Demand is solid with larger houses letting unusually well With the local economy performing well, fears about 2011’s lack of growth on hold and the

Photo 1

Keeping in Touch Winter 2011 Newsletter

media full of ‘rent increasing’ stories, tenant demand was very solid in Quarter 4 with property of all shapes and sizes moving swiftly off the market. The ‘let on 1st viewing’ tag became more prevalent as applicants had to make decisions or miss out. Our average rent across eight offices is up 2% year-on-year (note: this includes many properties which have not been re-let in the past 12-24 months). An apt story is a Dorchester home on with multiple agents. We organised viewings, referencing and tenancy agreement signing in 48 hours and the tenant moved in within the week, just before Christmas. Decisiveness succeeds.

Photo 2

Photo 3

A big difference in 2010 was the high volume of larger properties (over £1000 pcm) let in Quarter 4 against previous years (double for our Abingdon and Banbury offices, quadruple for our Witney office). Traditionally rural family homes and winter letting do not mix well. A smorgasbord of factors created this year’s demand: corporate relocation, sold-and-renting, escaping London, migrating back to the UK, deciding to rent for a while and upsize. Photo 1 is a house near Charlbury with a lodge and a case in point. The two separate sets of tenants moved out of London to the property at the same time to try-before-they-buy. They have both then sold in London, bought in the Cotswolds and moved out in Quarter 4 to their next chapter. Group dynamics at work? Photos 2 and 3 show other examples let in the £2000 to £3000 bracket near Burford and Chesterton respectively.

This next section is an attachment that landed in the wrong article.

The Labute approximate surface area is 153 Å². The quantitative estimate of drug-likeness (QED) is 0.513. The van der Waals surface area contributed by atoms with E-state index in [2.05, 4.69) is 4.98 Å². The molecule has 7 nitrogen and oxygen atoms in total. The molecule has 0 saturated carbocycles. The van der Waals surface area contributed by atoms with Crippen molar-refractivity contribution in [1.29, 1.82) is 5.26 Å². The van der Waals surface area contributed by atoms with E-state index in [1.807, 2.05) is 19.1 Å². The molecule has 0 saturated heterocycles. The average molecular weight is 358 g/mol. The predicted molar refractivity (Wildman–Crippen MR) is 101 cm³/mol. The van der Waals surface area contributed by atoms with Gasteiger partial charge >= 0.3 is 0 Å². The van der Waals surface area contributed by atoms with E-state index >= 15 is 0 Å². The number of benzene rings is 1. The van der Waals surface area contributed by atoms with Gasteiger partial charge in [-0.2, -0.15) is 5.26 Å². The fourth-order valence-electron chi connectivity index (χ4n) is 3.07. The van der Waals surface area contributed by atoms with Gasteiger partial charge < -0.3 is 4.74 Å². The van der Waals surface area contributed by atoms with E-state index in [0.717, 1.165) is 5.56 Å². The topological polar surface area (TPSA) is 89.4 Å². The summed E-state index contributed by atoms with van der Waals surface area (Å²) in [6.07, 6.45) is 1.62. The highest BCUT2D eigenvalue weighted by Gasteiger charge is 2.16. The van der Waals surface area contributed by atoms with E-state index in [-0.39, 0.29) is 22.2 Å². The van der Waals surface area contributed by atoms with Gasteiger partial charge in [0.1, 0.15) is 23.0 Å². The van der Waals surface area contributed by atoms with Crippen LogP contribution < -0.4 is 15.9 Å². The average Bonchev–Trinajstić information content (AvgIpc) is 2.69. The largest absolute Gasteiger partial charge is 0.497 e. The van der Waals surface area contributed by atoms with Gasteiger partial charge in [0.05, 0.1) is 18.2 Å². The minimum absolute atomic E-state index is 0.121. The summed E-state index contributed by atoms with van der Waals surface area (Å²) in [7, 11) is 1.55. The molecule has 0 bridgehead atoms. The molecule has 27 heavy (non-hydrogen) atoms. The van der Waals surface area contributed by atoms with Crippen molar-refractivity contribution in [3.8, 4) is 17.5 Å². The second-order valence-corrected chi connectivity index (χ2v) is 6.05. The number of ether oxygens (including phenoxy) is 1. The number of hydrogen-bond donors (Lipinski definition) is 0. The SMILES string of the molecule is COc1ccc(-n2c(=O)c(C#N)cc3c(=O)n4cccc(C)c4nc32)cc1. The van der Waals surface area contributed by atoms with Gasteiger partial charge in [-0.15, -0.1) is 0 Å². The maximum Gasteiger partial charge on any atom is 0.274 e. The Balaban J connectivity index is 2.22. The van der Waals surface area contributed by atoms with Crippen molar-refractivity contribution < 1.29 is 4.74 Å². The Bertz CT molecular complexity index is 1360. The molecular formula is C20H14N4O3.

Furnished properties inside Oxford move fast… City centre tenants tend to travel light and do not pack furniture. The better the furnishing, the better the tenant, and Photo 4 is a good case study. Furnished by Decorum Interiors, this very smart 2-bedroom duplex overlooking the canal was marketed for £1695 and let well – a decent rent for a 2-bedroom home.